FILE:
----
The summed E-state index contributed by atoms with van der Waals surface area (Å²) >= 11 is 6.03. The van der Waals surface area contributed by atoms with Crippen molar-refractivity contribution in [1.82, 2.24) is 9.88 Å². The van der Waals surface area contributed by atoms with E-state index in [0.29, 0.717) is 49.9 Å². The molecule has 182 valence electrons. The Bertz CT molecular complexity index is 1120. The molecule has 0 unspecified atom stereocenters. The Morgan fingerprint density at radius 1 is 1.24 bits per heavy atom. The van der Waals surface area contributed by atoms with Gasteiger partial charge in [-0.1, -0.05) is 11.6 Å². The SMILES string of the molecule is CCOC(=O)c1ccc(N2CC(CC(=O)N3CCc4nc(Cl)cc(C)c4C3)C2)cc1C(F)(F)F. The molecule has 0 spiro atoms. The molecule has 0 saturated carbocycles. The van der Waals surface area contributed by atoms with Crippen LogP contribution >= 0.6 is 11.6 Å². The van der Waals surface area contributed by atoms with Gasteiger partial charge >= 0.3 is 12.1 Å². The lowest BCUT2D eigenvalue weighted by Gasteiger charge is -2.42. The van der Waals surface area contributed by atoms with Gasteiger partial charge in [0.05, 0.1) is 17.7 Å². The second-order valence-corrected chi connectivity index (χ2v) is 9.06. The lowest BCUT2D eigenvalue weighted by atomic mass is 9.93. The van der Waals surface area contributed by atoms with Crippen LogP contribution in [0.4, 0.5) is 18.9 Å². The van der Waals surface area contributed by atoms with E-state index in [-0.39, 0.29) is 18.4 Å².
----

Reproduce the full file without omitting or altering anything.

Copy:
The summed E-state index contributed by atoms with van der Waals surface area (Å²) >= 11 is 6.03. The van der Waals surface area contributed by atoms with Crippen molar-refractivity contribution in [1.82, 2.24) is 9.88 Å². The van der Waals surface area contributed by atoms with E-state index in [0.29, 0.717) is 49.9 Å². The molecule has 182 valence electrons. The Bertz CT molecular complexity index is 1120. The molecule has 0 unspecified atom stereocenters. The Morgan fingerprint density at radius 1 is 1.24 bits per heavy atom. The van der Waals surface area contributed by atoms with Gasteiger partial charge in [-0.1, -0.05) is 11.6 Å². The SMILES string of the molecule is CCOC(=O)c1ccc(N2CC(CC(=O)N3CCc4nc(Cl)cc(C)c4C3)C2)cc1C(F)(F)F. The molecule has 0 spiro atoms. The molecule has 0 saturated carbocycles. The van der Waals surface area contributed by atoms with Crippen LogP contribution >= 0.6 is 11.6 Å². The van der Waals surface area contributed by atoms with Gasteiger partial charge >= 0.3 is 12.1 Å². The lowest BCUT2D eigenvalue weighted by Gasteiger charge is -2.42. The van der Waals surface area contributed by atoms with Gasteiger partial charge in [0.05, 0.1) is 17.7 Å². The second-order valence-corrected chi connectivity index (χ2v) is 9.06. The lowest BCUT2D eigenvalue weighted by atomic mass is 9.93. The van der Waals surface area contributed by atoms with Crippen LogP contribution in [0.4, 0.5) is 18.9 Å². The van der Waals surface area contributed by atoms with E-state index in [-0.39, 0.29) is 18.4 Å².